Beckett's narrative texts present fundamental challenges not just to conceptions of modern subjectivity and identity, the relationship of time and space, or the basic cognitive modelling of reality ... read more
Beckett's narrative texts present fundamental challenges not just to conceptions of modern subjectivity and identity, the relationship of time and space, or the basic cognitive modelling of reality through hierarchically structured differentiation; they also constantly pose the question of possibility of narrative itself. By deconstructing our notions of character, setting, event as well as of a more or less linear narrative progression or the distinction between narrative levels, Beckett's prose texts sound the very limits of what can still be considered narrative. At the same time, they, thus, highlight the very processes of hermeneutic understanding and their epistemological, ontological and anthropological assumptions. By focussing mainly on the famous Trilogy (Molloy, Malone Dies and The Unnamable) but also taking into account Beckett's later prose, this course aims at tracing the radicalization of Beckett's deconstruction of the genre of the novel and at situating it within its historical and philosophical contexts at the brink between modernist and postmodernist writing.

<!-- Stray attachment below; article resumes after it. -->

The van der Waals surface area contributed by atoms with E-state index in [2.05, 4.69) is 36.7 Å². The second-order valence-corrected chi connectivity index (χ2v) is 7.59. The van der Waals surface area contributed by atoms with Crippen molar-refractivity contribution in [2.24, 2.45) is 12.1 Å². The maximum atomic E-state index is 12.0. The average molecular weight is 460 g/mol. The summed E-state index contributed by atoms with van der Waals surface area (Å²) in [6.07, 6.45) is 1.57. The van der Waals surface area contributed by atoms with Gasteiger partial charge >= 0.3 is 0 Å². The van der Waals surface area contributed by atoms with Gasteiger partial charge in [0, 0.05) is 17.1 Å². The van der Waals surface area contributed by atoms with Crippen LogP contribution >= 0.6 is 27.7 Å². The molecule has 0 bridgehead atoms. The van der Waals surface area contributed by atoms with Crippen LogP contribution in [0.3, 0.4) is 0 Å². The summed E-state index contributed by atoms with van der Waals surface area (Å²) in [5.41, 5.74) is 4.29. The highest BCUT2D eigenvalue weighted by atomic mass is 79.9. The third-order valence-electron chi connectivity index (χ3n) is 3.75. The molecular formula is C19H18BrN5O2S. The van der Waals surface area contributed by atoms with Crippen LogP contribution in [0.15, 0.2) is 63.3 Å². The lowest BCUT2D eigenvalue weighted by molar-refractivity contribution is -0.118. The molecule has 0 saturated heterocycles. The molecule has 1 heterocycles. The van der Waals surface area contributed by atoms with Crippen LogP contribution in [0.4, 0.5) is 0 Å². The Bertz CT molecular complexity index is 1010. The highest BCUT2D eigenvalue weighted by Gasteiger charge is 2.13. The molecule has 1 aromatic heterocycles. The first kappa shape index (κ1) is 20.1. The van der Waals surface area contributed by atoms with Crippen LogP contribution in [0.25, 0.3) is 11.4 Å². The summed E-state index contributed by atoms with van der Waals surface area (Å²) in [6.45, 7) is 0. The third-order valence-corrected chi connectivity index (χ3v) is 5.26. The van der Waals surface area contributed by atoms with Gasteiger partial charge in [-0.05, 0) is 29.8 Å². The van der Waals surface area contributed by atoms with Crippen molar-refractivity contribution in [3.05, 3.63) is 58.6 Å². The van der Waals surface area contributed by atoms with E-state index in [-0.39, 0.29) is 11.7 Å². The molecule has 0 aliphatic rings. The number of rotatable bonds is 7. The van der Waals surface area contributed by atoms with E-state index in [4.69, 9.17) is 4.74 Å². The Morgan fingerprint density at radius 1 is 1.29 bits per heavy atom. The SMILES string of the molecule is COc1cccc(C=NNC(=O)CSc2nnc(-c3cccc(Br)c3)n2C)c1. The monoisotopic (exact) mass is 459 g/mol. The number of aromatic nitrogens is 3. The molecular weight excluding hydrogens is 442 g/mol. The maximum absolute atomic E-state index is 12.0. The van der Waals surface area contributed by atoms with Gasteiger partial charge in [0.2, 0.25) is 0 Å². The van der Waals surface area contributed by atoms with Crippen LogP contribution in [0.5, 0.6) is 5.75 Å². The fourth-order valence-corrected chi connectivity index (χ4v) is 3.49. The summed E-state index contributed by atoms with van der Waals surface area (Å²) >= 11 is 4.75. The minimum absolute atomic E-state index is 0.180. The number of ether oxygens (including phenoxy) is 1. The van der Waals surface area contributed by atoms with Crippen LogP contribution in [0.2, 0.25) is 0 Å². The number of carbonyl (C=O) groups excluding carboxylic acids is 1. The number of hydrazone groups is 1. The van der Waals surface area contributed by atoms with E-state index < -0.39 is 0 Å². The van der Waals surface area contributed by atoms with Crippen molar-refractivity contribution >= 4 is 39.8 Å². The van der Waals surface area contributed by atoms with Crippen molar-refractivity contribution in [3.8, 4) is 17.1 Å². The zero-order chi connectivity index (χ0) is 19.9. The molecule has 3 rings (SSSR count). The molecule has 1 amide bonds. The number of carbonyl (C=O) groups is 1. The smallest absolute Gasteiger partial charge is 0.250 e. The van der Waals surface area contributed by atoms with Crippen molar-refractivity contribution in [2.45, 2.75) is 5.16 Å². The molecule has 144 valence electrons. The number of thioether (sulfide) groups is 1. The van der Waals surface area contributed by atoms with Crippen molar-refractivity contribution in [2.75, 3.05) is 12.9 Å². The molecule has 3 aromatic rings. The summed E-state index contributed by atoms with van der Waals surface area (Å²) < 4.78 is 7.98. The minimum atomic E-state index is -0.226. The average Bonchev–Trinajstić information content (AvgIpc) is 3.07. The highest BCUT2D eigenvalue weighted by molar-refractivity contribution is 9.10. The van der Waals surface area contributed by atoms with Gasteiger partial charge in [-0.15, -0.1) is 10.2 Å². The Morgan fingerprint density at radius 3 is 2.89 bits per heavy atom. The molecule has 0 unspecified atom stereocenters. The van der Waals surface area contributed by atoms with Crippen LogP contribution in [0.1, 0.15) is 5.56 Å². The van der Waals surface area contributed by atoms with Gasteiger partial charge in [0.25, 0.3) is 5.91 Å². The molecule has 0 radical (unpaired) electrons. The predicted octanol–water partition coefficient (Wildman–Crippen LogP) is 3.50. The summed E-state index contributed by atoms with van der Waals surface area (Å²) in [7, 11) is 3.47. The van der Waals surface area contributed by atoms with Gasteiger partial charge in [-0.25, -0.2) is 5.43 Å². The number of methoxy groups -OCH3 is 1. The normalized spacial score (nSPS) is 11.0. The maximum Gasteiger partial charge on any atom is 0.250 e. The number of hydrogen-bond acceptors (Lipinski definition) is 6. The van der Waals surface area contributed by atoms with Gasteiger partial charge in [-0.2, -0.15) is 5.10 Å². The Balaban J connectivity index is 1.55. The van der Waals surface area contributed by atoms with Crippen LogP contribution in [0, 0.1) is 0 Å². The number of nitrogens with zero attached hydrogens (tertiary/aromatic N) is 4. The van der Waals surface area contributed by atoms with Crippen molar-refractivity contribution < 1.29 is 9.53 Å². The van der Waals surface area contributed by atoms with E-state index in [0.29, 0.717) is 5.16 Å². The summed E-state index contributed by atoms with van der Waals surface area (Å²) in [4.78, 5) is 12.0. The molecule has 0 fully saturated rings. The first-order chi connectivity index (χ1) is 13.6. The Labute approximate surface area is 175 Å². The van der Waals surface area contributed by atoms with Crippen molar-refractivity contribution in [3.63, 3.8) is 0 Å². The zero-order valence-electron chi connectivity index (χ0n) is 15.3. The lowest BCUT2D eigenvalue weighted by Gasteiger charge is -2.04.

As these are difficult texts, I strongly recommend that participants familiarize themselves at least with the Trilogy prior to the start of the class.
Participants will have to meet the standard requirements: regular attendance, response papers and a presentation are obligatory, credits can be obtained by submitting a term paper.